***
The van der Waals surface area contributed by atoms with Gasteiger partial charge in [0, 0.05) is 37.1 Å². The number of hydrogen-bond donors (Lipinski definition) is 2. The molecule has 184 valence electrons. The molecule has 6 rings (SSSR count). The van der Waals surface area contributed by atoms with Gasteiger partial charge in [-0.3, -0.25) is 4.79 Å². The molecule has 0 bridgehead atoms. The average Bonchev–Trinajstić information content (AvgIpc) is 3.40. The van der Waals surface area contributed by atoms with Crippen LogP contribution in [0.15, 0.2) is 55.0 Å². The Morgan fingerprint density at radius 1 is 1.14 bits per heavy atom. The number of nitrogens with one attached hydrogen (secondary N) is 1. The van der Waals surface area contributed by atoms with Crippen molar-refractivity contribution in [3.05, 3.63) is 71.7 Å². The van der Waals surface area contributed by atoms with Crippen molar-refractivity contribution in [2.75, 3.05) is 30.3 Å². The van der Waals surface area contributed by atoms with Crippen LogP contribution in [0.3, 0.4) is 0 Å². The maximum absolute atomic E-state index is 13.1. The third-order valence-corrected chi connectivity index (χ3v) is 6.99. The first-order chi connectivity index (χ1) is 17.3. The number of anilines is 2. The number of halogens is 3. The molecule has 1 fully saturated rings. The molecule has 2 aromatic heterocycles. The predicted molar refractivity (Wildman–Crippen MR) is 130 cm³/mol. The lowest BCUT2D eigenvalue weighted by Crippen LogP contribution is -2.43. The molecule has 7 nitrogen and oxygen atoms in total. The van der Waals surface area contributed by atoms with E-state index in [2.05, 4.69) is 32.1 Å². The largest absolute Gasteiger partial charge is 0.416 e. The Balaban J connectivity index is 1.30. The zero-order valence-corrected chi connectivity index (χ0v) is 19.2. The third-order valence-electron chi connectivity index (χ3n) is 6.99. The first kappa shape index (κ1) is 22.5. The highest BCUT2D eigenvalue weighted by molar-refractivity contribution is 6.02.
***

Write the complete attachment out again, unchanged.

The van der Waals surface area contributed by atoms with Gasteiger partial charge in [0, 0.05) is 37.1 Å². The number of hydrogen-bond donors (Lipinski definition) is 2. The molecule has 184 valence electrons. The molecule has 6 rings (SSSR count). The van der Waals surface area contributed by atoms with Gasteiger partial charge in [-0.3, -0.25) is 4.79 Å². The molecule has 0 bridgehead atoms. The average Bonchev–Trinajstić information content (AvgIpc) is 3.40. The van der Waals surface area contributed by atoms with Crippen LogP contribution in [0.15, 0.2) is 55.0 Å². The Morgan fingerprint density at radius 1 is 1.14 bits per heavy atom. The number of nitrogens with one attached hydrogen (secondary N) is 1. The van der Waals surface area contributed by atoms with Crippen molar-refractivity contribution in [3.05, 3.63) is 71.7 Å². The van der Waals surface area contributed by atoms with Crippen molar-refractivity contribution in [2.75, 3.05) is 30.3 Å². The van der Waals surface area contributed by atoms with Crippen LogP contribution in [0.3, 0.4) is 0 Å². The maximum absolute atomic E-state index is 13.1. The third-order valence-corrected chi connectivity index (χ3v) is 6.99. The first-order chi connectivity index (χ1) is 17.3. The number of anilines is 2. The number of halogens is 3. The molecule has 1 fully saturated rings. The molecule has 2 aromatic heterocycles. The predicted molar refractivity (Wildman–Crippen MR) is 130 cm³/mol. The lowest BCUT2D eigenvalue weighted by Crippen LogP contribution is -2.43. The molecule has 7 nitrogen and oxygen atoms in total. The van der Waals surface area contributed by atoms with E-state index in [2.05, 4.69) is 32.1 Å². The largest absolute Gasteiger partial charge is 0.416 e. The Balaban J connectivity index is 1.30. The zero-order valence-corrected chi connectivity index (χ0v) is 19.2. The third-order valence-electron chi connectivity index (χ3n) is 6.99. The first kappa shape index (κ1) is 22.5. The highest BCUT2D eigenvalue weighted by molar-refractivity contribution is 6.02.